Sense of Community within Drag
The Champaign-Urbana Drag community has a long history of banding together... creating a community for those that often felt lost and unwelcome within the LGBTQ+ and Queer community. In Champaign-Urbana, a small number of bars and restaurants have served as havens for the drag community. However, with the closing of Chester Street, a popular bar for Queer folk and performers, it became apparent to many in the local drag and queer community that spaces that allow for networking and socializing are vital for the overall communities' well-being. The bar served as a place for LGBT members in the local Champaign-Urbana area for 30 years before permanently closing in 2017. After almost 4 years, the impact of C-street closing, and its legacy can still be felt in the stories and oral histories told by local LGBT members and queens. After C-Streets closing, local bar NOLAs and the Mexican restaurant, Fiesta Cafe, have been known to support local drag performers.
In the LGBTQ+ community exists a smaller drag community.
Despite the challenges drag performers face in heteronormative society and at times, even within the LGBT community, they frequently find ways to support each other. Whether it is financial, emotional or social support queens' band together to aid each other. Types of support many queens would struggle to find elsewhere. The drag community maintains a particularly long and valiant history of protecting and nurturing their own. Often, established queens and kings will “adopt” a rising drag queen into their lineage, otherwise known as a family. The surrounding areas contain 3 prominent drag families: the Carringtons, the ShareALikes, and the Manns. Everyone feels a part of the community, despite each drag queens different styles of performance that are unique and anything but the ordinary. Likewise, the drag community continuously bands together in support of each other, one example being Gigi Mayonae’s memorial. Queens frequently attempt to create an environment that fosters safety and growth.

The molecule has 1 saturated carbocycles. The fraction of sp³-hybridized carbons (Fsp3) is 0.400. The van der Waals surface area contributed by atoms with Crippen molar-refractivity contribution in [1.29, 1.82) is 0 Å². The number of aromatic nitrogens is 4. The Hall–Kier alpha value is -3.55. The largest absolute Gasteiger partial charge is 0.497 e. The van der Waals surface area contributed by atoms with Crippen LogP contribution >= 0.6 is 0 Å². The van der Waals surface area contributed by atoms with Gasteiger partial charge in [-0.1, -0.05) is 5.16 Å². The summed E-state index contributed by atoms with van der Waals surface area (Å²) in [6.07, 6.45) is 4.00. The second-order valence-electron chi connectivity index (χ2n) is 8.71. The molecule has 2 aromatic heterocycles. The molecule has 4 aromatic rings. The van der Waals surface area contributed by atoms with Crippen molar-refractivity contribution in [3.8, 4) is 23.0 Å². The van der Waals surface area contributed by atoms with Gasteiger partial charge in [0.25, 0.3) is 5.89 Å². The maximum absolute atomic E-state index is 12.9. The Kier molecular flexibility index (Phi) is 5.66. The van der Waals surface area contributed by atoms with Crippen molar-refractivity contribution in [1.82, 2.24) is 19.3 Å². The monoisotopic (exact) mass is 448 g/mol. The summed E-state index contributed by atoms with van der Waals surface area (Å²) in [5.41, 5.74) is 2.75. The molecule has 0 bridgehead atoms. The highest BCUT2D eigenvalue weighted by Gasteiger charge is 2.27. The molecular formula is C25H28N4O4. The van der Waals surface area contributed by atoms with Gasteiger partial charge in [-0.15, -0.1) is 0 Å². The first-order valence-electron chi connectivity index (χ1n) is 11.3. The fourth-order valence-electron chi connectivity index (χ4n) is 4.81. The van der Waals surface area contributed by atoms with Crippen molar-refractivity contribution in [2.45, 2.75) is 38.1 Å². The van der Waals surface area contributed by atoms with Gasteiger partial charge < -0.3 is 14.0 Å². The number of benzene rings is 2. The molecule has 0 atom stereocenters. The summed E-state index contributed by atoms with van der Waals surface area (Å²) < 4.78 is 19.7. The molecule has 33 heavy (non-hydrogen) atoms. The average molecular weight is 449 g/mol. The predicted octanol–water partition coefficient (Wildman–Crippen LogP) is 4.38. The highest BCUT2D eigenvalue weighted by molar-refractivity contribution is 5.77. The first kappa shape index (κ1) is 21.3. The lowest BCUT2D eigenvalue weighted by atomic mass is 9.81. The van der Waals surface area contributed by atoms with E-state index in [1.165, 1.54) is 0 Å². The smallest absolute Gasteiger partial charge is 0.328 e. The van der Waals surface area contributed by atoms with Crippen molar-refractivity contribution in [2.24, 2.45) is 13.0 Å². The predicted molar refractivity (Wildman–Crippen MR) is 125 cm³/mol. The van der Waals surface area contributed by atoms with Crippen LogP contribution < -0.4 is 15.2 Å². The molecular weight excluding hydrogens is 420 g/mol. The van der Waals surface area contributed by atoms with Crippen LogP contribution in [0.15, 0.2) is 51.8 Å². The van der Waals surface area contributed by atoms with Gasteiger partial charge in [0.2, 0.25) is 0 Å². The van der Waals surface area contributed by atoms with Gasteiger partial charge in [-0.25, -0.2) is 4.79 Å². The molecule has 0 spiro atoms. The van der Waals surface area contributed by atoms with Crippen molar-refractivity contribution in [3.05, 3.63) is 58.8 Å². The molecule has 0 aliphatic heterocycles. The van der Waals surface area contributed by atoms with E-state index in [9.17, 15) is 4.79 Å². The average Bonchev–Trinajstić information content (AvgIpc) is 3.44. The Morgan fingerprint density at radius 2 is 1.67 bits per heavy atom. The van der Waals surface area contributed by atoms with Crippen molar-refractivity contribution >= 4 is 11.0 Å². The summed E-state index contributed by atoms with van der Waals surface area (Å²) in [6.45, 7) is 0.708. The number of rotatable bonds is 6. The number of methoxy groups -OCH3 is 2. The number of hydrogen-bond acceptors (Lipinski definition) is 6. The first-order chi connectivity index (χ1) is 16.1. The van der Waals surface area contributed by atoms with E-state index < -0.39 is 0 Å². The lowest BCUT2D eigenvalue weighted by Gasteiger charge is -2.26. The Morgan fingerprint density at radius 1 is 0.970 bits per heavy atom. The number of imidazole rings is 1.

With the closure of C-Street and other gay bars, queens frequently must compete against each other within heteronormative spaces in order to perform. Despite the various factors that lead to divisions in the drag community, the various challenges queens and LGBT+ folks face from heteronormative society results in a tight knit community and family. Collaboration with allies creates more room for inclusion. However, “gay friendly spaces” does not mean that every patroon is accepting, or the management will take the performers and gay patroons seriously in face of threats concerning their safety. Sadly, with some venues the straight owners crave the financial opportunities that drag offers without considering the heavy implications with creating a safe space for the LGBTQ+ community.